Susanne von Caemmerer arrived in Canberra from Europe at the age of 19 to study Honours in pure mathematics. While she was not intending to stay, she was trapped in the far-away land by a fascination for plant physiology.
Now she is recognised as a worldwide expert for using mathematics to represent the process by which plants convert sunlight, gases and water into sugars and oxygen – photosynthesis.
As a child she liked studying mathematics so later, as an undergraduate at ANU, she focused on pure maths and philosophy.
“My uncle, Professor Bernhard Neumann, who lived in Australia, was also a mathematician, and he was very supportive at the beginning of my career – and from there I was not going back to Europe,” she says.
“My aunt, Hanna Neumann, for whom a building at ANU is named, was a Professor in mathematics.”
Soon after finishing her undergraduate degree, von Caemmerer looked around for options to stay in Australia and took a job as a technical officer in plant science at the ANU Research School of Biology.
That excitement has never left me, after almost four decades of being part of ANU.
“I began working on stomata – the pores that plant cells have to interchange gases and water with the atmosphere – and after a while I was offered a PhD scholarship, so I took the challenge,” she says.
Her field of research is all about connections, flows and logic. The elegant equations that she has designed to represent photosynthesis have been extensively tested and utilised around the world. Those models are used in a range of scales from crop canopies to leaves, explaining biochemical processes and atmospheric gas exchanges.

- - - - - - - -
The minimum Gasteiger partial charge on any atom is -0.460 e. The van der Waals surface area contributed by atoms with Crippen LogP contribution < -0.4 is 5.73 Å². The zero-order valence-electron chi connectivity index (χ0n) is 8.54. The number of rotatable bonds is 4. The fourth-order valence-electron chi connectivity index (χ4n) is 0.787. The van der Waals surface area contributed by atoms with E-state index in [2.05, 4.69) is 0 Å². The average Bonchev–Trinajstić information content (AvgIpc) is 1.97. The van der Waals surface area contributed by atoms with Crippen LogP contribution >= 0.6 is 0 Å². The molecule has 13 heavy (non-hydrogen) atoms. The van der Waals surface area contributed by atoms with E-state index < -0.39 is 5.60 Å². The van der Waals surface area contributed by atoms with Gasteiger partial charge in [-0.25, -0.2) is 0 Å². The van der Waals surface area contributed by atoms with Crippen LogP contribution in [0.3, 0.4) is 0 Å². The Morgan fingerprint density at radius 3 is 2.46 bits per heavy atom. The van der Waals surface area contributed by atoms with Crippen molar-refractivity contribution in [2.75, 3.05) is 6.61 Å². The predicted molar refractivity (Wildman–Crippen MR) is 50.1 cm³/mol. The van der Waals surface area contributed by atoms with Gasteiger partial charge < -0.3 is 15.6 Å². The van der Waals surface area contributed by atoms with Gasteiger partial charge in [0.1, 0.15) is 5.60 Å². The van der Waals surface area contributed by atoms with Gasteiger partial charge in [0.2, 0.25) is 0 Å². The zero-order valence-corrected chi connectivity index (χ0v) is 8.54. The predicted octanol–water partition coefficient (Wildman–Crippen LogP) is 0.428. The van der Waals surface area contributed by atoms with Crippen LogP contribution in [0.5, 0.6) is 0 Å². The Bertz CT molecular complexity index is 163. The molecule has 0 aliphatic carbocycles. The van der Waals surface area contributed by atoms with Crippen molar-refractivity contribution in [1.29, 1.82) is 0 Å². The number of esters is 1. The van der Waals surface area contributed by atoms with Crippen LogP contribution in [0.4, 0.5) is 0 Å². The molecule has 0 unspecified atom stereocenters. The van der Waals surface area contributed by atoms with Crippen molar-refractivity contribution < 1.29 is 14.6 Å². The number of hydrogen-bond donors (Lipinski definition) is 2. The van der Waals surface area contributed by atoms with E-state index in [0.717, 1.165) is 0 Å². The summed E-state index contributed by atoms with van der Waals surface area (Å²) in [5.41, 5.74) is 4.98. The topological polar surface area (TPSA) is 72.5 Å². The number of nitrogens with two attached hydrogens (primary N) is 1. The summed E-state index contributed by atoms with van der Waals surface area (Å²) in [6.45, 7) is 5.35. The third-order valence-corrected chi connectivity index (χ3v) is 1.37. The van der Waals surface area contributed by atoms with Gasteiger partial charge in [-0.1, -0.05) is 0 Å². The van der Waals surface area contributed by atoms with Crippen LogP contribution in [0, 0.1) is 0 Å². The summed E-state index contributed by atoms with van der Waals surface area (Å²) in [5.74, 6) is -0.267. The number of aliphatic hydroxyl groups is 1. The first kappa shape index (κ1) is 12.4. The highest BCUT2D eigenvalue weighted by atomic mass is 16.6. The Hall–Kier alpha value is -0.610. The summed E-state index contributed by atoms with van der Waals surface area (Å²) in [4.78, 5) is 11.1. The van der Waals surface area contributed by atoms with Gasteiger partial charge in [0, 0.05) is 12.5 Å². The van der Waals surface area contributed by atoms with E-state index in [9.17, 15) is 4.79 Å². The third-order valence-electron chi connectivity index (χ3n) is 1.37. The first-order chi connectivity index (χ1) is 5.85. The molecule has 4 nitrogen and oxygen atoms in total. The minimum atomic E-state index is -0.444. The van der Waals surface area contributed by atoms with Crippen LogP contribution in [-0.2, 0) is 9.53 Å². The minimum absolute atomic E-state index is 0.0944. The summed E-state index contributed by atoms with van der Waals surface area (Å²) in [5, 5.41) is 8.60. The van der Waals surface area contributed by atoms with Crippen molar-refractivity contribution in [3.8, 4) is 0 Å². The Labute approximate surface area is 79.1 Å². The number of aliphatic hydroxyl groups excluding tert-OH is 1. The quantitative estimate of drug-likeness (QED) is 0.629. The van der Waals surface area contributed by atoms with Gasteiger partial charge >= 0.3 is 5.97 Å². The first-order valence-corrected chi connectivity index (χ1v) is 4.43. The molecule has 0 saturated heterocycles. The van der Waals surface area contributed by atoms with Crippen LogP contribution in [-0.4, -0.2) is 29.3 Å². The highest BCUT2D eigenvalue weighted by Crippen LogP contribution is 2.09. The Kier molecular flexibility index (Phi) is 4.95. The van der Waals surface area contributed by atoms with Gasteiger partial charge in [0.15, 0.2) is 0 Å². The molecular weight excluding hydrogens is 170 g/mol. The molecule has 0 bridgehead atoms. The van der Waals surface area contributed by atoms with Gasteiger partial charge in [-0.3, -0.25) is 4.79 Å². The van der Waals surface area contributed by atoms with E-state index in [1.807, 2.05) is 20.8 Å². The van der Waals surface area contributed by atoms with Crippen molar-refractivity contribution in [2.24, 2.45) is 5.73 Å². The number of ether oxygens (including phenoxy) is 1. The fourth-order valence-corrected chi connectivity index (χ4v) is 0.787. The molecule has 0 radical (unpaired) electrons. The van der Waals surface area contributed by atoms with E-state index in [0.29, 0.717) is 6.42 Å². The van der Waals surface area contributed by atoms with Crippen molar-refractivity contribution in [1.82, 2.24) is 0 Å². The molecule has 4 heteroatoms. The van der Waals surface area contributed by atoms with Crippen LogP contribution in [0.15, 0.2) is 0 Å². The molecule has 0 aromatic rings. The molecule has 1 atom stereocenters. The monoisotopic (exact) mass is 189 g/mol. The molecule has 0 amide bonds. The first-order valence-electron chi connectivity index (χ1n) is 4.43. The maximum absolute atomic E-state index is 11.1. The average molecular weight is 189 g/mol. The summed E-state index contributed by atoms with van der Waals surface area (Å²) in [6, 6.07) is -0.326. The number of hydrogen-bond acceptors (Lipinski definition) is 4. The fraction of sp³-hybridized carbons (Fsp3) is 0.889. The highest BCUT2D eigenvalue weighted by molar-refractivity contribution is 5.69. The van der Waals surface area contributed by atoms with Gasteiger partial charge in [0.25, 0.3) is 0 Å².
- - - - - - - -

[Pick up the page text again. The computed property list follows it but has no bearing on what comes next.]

“Throughout my PhD at ANU, I always felt that I was participating in cutting-edge research at the Research School of Biological Sciences, then part of the Institute of Advanced Sciences – that excitement has never left me, after almost four decades of being part of ANU,” she says.
After finishing her PhD, von Caemmerer decided to focus on plants that use the C4 photosynthesis pathway and she produced a photosynthesis model for plants such as maize and sorghum.
The models she has helped to construct are specifically designed to explain how leaves exchange gases and take and lose water from the atmosphere, and how CO2 intake changes with variations in temperature and other environmental parameters. They are needed in ecology, climate studies, physiology and biochemistry.
“The models have been incredibly useful. They permit people around the world to measure photosynthesis and use the models to compare how different plants function under different environments. The applications extend from the biochemistry of individual cells to a global atmospheric scale, which is very nice to see.”
Susanne von Caemmerer has received multiple awards, including the prestigious Charles F. Kettering award by the American Society of Plant Biologists in 2014 and this University’s highly regarded Peter Baume Award.
Music has been another constant in von Caemmerer’s life. She has played the violin and has been taking flute classes for several years.
“I have also sung in the choirs of the Canberra opera – my husband and I sang in Aida and learnt all the Italian by heart. It was lots of fun, we even had an elephant and a camel on stage!”
This story by Natalia Bateman-Vargas originally appeared in ANU Reporter.